For the past WLAN Professionals Conference in Phoenix, AZ (February 21-23, 2017), I collaborated with Brian Long for the development of a feature in Airtool to allow users to run a Python script for post processing capture files. The “Launch script” feature was demonstrated during Brian’s Ten Talk titled “Automating Wi-Fi Packet Analysis with Pyshark.”

The idea is pretty simple: after completing the capture, the user is presented with a dialog to choose a Python script for post processing the capture file. This Python script can do whatever you want. The only requirement for the script is to take as its first command line argument the path to a capture file so that Airtool can pass the path of the file when invoking the script.

In the original implementation of the “Launch script” feature, Airtool would launch a Terminal window and then run the script so that users could then inspect its output (if any). In Airtool 1.6, the feature was slightly modified to run the script in the background and save the script’s output to a text file. The name of the output file is the same as the original file ending with the .out extension. For example, the output file after running the script for airtool_2017-09-14_02.37.36.PM.pcap is airtool_2017-09-14_02.37.36.PM.pcap.out.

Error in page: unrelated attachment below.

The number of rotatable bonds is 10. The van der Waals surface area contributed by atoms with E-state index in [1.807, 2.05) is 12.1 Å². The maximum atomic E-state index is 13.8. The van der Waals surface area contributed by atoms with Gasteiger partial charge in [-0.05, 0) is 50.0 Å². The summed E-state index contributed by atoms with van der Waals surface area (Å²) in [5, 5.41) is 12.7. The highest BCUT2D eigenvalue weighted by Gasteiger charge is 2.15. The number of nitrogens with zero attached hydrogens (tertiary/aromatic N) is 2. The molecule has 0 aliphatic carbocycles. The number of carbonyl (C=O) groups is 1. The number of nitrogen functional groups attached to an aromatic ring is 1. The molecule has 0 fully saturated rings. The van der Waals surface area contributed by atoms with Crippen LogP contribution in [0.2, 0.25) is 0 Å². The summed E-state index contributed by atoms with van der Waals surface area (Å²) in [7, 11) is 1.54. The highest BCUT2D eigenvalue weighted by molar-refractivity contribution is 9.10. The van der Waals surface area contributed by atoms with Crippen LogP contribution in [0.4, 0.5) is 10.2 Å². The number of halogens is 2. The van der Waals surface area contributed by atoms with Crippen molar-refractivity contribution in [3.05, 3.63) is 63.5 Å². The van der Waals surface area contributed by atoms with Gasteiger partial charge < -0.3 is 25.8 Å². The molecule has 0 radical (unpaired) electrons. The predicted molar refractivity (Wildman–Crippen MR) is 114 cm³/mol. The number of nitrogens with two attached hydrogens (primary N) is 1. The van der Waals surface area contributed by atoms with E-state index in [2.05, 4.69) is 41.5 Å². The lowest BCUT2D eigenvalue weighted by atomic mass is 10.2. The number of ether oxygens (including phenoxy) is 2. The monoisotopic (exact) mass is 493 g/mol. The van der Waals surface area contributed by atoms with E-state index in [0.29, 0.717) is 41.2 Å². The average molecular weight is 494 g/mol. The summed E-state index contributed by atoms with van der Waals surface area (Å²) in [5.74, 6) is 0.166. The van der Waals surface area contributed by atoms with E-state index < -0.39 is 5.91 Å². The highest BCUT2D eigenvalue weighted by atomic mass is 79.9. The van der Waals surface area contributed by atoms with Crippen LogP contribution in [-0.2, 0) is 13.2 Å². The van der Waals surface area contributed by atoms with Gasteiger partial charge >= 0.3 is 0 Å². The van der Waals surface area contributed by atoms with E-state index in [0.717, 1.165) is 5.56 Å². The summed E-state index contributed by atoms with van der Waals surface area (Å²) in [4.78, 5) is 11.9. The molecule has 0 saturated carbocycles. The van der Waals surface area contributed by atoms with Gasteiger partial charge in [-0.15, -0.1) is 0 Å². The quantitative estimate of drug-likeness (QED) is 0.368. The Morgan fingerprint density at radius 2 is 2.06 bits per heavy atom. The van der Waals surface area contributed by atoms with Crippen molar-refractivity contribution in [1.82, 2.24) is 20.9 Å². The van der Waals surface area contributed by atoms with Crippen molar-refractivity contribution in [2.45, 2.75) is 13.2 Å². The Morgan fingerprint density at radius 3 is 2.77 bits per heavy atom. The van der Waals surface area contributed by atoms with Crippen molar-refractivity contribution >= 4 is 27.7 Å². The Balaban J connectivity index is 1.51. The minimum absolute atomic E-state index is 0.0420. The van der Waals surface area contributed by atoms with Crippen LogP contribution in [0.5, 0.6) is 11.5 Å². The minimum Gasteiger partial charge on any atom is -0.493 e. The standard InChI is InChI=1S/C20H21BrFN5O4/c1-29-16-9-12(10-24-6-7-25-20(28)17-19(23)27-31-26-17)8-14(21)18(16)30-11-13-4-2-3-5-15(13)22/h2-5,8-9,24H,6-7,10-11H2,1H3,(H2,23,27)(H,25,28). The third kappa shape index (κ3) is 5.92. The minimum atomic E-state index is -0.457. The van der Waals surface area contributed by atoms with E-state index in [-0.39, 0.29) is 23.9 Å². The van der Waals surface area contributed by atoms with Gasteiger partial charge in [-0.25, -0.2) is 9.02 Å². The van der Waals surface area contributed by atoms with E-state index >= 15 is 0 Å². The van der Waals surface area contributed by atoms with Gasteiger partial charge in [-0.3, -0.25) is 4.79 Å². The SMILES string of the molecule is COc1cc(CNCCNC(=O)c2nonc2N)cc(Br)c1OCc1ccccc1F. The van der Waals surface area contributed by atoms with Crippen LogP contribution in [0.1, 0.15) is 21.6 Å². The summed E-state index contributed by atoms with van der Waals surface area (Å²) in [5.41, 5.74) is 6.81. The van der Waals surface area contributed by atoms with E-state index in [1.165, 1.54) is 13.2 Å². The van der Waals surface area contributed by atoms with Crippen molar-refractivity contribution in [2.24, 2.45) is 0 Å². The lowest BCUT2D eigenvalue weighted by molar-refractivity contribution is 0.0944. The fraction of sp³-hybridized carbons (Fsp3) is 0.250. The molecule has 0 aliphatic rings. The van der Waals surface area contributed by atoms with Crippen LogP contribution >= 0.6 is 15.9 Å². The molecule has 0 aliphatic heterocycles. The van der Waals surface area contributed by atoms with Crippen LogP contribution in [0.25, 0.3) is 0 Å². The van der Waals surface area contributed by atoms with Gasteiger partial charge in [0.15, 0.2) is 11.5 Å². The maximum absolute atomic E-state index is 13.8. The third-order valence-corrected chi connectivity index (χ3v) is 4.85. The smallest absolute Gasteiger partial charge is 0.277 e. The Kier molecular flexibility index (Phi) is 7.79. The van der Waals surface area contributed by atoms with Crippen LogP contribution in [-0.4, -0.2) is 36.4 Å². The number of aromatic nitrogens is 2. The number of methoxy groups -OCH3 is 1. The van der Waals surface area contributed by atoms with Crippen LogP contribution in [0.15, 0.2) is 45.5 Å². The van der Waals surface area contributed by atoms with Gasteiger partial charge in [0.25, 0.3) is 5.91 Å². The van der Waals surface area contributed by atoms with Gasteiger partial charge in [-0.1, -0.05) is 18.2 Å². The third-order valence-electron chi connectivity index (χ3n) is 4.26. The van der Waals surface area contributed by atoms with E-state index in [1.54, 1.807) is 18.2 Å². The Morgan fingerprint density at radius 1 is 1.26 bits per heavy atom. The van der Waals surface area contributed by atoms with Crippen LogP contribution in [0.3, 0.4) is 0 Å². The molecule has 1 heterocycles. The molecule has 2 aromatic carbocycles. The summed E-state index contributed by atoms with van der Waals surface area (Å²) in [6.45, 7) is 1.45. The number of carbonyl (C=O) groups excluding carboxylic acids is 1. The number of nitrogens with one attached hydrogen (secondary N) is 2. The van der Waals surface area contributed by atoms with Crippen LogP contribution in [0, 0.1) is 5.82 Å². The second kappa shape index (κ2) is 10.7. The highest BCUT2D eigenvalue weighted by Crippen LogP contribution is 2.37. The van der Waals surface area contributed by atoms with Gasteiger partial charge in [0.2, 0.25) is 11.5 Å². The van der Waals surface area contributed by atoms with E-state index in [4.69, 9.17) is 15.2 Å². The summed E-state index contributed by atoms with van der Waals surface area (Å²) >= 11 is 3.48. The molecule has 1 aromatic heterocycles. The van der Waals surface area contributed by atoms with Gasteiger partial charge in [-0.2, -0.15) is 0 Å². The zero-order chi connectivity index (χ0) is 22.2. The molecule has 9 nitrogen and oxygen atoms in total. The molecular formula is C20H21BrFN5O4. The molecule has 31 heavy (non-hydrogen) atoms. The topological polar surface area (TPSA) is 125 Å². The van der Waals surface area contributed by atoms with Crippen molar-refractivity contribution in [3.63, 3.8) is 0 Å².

The reason behind this change was to make it easier to use the output as input to further analysis tasks or for troubleshooting and reporting. It also prevents Airtool from opening Terminal windows, which can be annoying under some circumstances. If the script doesn’t produce any output, that’s okay too. In this case, Airtool would only display any errors that may occur when running the script.

To launch a Python script from Airtool, go to Preferences > General and choose “Launch script” as an action to perform after saving the capture file. Then, when you do a capture and the capture is complete, a “Launch script” dialog will be presented. Choose the Python script you wish to run and click “Launch.”

By default, the dialog is automatically closed after the script finishes, but you can uncheck “Close this window after launching script” to run another script over the same capture file. If that’s the case, choose a different script and then click “Launch” again. When you’re done, simply close the dialog.

Below is a video showing how to use this feature to launch two scripts. The first one is a script I wrote to anonymize 802.11 Layer 2 information (, and the second one is a script that I also wrote based on a Bash script from Eric Garnel that takes a capture file and displays an HTML view of the frames in Safari (